1. Objectives and overviews
Why ESG factors should be considered when planning for a successful exit
Fund managers and companies should understand ESG aspects that may be important at exit, in order to:
- Maximise the contribution that good ESG performance can make to return on investment (ROI).
- Potentially attract buyers for whom good ESG performance would be a priority and/or legal requirement.
- Prepare credible ESG materials for exit (e.g. for listing requirements or information that prospective buyers may wish to see).
- Help the company answer questions from prospective investors. For example, collate relevant ESG data which shows the extent to which business improvements have been achieved.
- Ensure the company’s ESG management system is self-sustaining.
- Help mitigate post-exit reputational risks.
An overview of the exit stage is shown in the graphic below.
2.1 Plan the exit
It is likely that exit considerations will contribute significantly to strategic decisions on ESG matters throughout the investment’s holding period. For example:
- Certain acquirers of the company may have minimum ESG requirements that must be in place prior to exit, so failure to meet these standards will reduce the universe of exit options.
- Improved ESG performance can enhance exit valuations.
- It may determine what evidence of ESG improvements should be collected during the life of the investment (e.g. KPIs tracking energy/resource efficiency, operating costs, savings linked to reduced occupational health and safety accidents).
- General considerations
Nearing the end of the investment term, fund managers should review any material ESG issues to ensure there is sufficient time to address any potential problems. Holistic preparatory work, irrespective of the specific exit strategy, may help to maximise company value. This may be particularly valuable for investments held for a long time, where due diligence (DD) at acquisition is unlikely to have matched current best practice. In such circumstances, a detailed vendor-audit or review may be necessary. However, where adequate on-going portfolio engagement and ESG performance review has been encouraged, this may merely require collation of up-to-date information in an appropriate format.
The original acquisition DD report can serve as a baseline against which improvements (or otherwise) in ESG performance can be effectively assessed. On exit, a high-level review may be pertinent to identify ‘lessons learned’, both positive and negative. This can help to inform a fund manager’s wider ESG strategy, policies and procedures. Regular ESG reports prepared during the lifespan of the investment may also be a source of valuable information during the exit process.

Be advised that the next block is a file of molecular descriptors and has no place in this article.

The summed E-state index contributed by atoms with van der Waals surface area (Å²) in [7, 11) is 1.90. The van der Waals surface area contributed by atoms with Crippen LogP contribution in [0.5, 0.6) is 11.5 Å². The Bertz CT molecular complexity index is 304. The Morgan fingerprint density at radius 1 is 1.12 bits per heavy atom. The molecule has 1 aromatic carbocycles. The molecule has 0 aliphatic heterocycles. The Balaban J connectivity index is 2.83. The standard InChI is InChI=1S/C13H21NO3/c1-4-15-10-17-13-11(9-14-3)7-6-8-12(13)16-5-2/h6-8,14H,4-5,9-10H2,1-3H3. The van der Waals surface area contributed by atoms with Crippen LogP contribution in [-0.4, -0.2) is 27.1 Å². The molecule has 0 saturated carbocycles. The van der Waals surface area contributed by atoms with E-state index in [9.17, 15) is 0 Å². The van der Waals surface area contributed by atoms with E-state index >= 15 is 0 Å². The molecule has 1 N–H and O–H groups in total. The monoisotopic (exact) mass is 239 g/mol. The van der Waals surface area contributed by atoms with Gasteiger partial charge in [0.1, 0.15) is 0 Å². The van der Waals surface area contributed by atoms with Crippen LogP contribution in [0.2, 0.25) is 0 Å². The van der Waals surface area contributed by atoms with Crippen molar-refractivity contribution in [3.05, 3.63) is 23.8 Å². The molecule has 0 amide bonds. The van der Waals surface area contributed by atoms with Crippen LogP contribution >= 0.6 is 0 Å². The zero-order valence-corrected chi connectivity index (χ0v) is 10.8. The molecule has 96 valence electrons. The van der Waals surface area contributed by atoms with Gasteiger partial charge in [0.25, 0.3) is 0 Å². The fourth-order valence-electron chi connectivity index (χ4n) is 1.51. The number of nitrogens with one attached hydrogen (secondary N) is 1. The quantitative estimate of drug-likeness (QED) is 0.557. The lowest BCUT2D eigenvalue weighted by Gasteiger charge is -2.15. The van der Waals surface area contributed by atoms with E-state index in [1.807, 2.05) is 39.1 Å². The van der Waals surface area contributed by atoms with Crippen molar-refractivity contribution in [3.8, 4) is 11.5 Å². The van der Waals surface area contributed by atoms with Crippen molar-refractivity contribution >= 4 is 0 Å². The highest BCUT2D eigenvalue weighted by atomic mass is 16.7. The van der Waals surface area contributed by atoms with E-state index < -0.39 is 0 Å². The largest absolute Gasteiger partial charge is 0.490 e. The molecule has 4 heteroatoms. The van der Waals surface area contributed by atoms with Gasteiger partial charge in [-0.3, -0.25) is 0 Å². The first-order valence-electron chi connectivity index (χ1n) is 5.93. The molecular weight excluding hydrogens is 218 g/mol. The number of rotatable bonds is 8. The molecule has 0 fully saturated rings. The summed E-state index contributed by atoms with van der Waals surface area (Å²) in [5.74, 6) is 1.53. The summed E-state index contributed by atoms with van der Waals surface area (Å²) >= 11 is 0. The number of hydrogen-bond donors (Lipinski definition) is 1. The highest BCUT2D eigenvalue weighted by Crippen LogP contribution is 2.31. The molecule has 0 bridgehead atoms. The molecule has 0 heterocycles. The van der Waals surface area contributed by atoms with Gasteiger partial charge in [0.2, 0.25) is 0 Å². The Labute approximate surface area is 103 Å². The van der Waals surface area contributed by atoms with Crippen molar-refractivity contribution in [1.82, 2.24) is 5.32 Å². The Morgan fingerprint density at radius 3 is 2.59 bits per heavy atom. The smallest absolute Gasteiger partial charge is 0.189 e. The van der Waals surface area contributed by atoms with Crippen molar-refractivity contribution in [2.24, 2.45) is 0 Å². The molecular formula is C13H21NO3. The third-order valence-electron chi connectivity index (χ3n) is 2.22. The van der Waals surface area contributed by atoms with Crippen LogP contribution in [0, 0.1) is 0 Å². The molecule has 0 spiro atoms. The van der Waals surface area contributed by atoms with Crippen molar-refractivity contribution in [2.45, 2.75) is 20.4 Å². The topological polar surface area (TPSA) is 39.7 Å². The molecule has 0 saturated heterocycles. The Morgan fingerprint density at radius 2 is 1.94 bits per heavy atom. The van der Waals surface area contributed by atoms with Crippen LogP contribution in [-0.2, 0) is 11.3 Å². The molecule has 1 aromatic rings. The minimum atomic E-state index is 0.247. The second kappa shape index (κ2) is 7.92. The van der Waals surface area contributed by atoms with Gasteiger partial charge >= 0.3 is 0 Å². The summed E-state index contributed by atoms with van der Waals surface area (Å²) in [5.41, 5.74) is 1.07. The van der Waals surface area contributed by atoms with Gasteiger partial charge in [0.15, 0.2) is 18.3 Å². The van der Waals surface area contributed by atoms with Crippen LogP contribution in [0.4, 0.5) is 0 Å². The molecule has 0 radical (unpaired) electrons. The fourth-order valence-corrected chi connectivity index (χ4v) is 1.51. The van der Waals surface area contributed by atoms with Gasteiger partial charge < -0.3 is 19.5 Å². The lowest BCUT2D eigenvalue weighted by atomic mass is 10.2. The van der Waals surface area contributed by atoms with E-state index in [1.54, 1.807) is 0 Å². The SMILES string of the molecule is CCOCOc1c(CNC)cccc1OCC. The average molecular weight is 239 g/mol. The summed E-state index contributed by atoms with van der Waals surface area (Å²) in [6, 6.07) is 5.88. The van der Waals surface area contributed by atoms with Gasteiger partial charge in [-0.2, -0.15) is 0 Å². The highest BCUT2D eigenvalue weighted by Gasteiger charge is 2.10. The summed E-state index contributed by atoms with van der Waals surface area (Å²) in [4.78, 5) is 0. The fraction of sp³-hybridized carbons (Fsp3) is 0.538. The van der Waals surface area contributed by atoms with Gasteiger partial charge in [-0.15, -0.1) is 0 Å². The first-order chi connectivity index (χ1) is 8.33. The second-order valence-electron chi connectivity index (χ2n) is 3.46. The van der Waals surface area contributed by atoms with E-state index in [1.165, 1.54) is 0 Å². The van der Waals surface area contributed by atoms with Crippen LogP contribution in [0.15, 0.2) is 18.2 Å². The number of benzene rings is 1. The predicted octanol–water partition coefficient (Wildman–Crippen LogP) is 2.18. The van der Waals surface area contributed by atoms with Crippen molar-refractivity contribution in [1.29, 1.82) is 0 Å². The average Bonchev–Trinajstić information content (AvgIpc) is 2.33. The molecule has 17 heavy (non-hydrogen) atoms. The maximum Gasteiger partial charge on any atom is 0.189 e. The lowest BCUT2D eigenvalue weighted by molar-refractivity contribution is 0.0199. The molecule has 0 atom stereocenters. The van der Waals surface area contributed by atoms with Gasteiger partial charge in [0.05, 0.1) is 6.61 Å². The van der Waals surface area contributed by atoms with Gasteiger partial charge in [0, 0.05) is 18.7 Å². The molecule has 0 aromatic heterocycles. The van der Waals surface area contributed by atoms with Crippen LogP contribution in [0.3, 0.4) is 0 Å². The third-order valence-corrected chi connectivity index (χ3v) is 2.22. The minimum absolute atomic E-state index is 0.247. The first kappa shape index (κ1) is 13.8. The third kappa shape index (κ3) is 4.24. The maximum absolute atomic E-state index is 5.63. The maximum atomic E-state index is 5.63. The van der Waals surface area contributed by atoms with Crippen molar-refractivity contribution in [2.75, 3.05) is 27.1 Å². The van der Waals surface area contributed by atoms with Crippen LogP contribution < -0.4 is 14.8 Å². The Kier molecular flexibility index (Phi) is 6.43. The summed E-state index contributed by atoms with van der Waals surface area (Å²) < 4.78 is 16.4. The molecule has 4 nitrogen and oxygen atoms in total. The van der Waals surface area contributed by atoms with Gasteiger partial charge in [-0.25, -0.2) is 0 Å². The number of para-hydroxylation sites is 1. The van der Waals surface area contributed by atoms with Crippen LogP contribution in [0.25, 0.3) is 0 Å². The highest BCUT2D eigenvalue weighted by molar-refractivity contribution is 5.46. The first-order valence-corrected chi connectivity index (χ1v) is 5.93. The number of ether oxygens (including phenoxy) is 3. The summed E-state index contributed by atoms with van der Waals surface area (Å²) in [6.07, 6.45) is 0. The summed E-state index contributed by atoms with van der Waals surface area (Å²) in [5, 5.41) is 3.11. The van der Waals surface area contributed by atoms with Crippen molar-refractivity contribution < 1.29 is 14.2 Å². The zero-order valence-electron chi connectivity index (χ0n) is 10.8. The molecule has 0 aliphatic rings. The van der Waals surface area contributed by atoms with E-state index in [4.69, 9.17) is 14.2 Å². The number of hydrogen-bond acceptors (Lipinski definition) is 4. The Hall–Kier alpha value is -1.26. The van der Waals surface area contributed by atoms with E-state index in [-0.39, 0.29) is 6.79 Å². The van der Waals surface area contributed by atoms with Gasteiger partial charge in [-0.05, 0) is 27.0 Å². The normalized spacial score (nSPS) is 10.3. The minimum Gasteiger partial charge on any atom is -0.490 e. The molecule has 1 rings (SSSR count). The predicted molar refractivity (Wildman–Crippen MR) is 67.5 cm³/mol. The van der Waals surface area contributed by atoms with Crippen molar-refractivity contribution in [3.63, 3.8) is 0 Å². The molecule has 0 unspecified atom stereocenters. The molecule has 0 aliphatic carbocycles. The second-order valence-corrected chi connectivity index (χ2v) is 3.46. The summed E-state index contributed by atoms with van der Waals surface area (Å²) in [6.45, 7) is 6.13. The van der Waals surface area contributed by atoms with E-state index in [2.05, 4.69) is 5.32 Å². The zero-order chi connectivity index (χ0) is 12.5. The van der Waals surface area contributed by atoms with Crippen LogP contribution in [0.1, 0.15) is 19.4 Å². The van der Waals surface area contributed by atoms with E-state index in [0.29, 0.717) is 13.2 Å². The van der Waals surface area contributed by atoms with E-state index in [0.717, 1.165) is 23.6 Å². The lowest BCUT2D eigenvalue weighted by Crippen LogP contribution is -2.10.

Fund managers should share relevant ESG information with potential bidders, and be prepared to address any questions in relation to the company’s ESG performance.
The strategy for dealing with ESG issues will be determined in part by the fund manager’s chosen method of exit. For example, the level of data presented by the fund manager may vary if pursuing an initial public offering (IPO) or secondary exit.
- Private sell
Some buyers will not value ESG improvements unless the benefits are clearly laid out. It is important to show that ESG systems are in place as part of broader evidence of high-quality management. The company should not be afraid to discuss the areas it is still working on, as knowing where and what its challenges are can put it ahead of peers and be reassuring for new investors.
There are also buyers for whom good ESG management systems are a pre-requisite, or a stated wish, in order for them to invest in a company. These include the growing number of private equity funds with ESG policies, development finance institutions (DFIs), and multinational trade buyers with global standards (who are concerned about the amount of work that may be required to bring the business in line with their corporate policies and procedures). Acquirers may also be concerned about legal liabilities or reputational risks associated with investing in/buying companies in emerging markets that may have unresolved ESG issues (e.g. contaminated land or community unrest issues). Actively demonstrating that these risks are effectively managed should ensure that the maximum number of exit options are available to the fund manager. This might include: